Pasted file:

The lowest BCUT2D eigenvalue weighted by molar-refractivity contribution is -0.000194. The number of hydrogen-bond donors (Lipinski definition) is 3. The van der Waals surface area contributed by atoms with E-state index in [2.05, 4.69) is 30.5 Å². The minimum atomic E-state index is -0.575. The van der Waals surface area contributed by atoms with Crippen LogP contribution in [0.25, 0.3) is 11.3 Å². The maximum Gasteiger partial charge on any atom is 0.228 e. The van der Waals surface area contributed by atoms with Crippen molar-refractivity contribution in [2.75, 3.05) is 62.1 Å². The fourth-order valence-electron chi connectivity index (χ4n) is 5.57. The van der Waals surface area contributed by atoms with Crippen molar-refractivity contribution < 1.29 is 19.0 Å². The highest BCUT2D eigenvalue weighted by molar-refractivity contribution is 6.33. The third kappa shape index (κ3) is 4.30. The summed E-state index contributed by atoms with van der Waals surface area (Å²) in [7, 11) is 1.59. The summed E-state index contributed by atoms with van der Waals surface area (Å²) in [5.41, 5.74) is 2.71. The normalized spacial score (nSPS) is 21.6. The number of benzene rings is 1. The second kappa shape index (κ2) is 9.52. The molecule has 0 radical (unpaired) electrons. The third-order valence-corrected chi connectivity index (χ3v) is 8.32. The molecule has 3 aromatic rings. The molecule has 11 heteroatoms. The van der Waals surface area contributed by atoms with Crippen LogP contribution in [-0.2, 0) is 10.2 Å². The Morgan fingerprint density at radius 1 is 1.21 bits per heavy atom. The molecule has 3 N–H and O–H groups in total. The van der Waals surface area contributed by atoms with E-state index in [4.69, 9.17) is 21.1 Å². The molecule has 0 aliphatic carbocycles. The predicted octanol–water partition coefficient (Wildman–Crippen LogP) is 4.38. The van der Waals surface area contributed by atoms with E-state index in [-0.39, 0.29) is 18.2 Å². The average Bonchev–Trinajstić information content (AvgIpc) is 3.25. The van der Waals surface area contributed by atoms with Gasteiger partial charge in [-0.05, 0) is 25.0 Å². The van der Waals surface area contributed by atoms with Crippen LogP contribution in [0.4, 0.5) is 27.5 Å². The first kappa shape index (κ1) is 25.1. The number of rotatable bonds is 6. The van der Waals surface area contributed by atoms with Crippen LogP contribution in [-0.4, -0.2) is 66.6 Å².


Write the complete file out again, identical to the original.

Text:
The lowest BCUT2D eigenvalue weighted by molar-refractivity contribution is -0.000194. The number of hydrogen-bond donors (Lipinski definition) is 3. The van der Waals surface area contributed by atoms with E-state index in [2.05, 4.69) is 30.5 Å². The minimum atomic E-state index is -0.575. The van der Waals surface area contributed by atoms with Crippen LogP contribution in [0.25, 0.3) is 11.3 Å². The maximum Gasteiger partial charge on any atom is 0.228 e. The van der Waals surface area contributed by atoms with Crippen molar-refractivity contribution in [2.75, 3.05) is 62.1 Å². The fourth-order valence-electron chi connectivity index (χ4n) is 5.57. The van der Waals surface area contributed by atoms with Crippen molar-refractivity contribution < 1.29 is 19.0 Å². The highest BCUT2D eigenvalue weighted by molar-refractivity contribution is 6.33. The third kappa shape index (κ3) is 4.30. The summed E-state index contributed by atoms with van der Waals surface area (Å²) in [7, 11) is 1.59. The summed E-state index contributed by atoms with van der Waals surface area (Å²) in [5.41, 5.74) is 2.71. The normalized spacial score (nSPS) is 21.6. The number of benzene rings is 1. The second kappa shape index (κ2) is 9.52. The molecule has 0 radical (unpaired) electrons. The third-order valence-corrected chi connectivity index (χ3v) is 8.32. The molecule has 3 aromatic rings. The molecule has 11 heteroatoms. The van der Waals surface area contributed by atoms with Crippen LogP contribution in [-0.2, 0) is 10.2 Å². The Morgan fingerprint density at radius 1 is 1.21 bits per heavy atom. The molecule has 3 N–H and O–H groups in total. The van der Waals surface area contributed by atoms with E-state index in [4.69, 9.17) is 21.1 Å². The molecule has 0 aliphatic carbocycles. The predicted octanol–water partition coefficient (Wildman–Crippen LogP) is 4.38. The van der Waals surface area contributed by atoms with E-state index in [-0.39, 0.29) is 18.2 Å². The average Bonchev–Trinajstić information content (AvgIpc) is 3.25. The van der Waals surface area contributed by atoms with Gasteiger partial charge in [-0.05, 0) is 25.0 Å². The van der Waals surface area contributed by atoms with Crippen LogP contribution in [0.4, 0.5) is 27.5 Å². The first kappa shape index (κ1) is 25.1. The number of rotatable bonds is 6. The van der Waals surface area contributed by atoms with Crippen LogP contribution in [-0.4, -0.2) is 66.6 Å².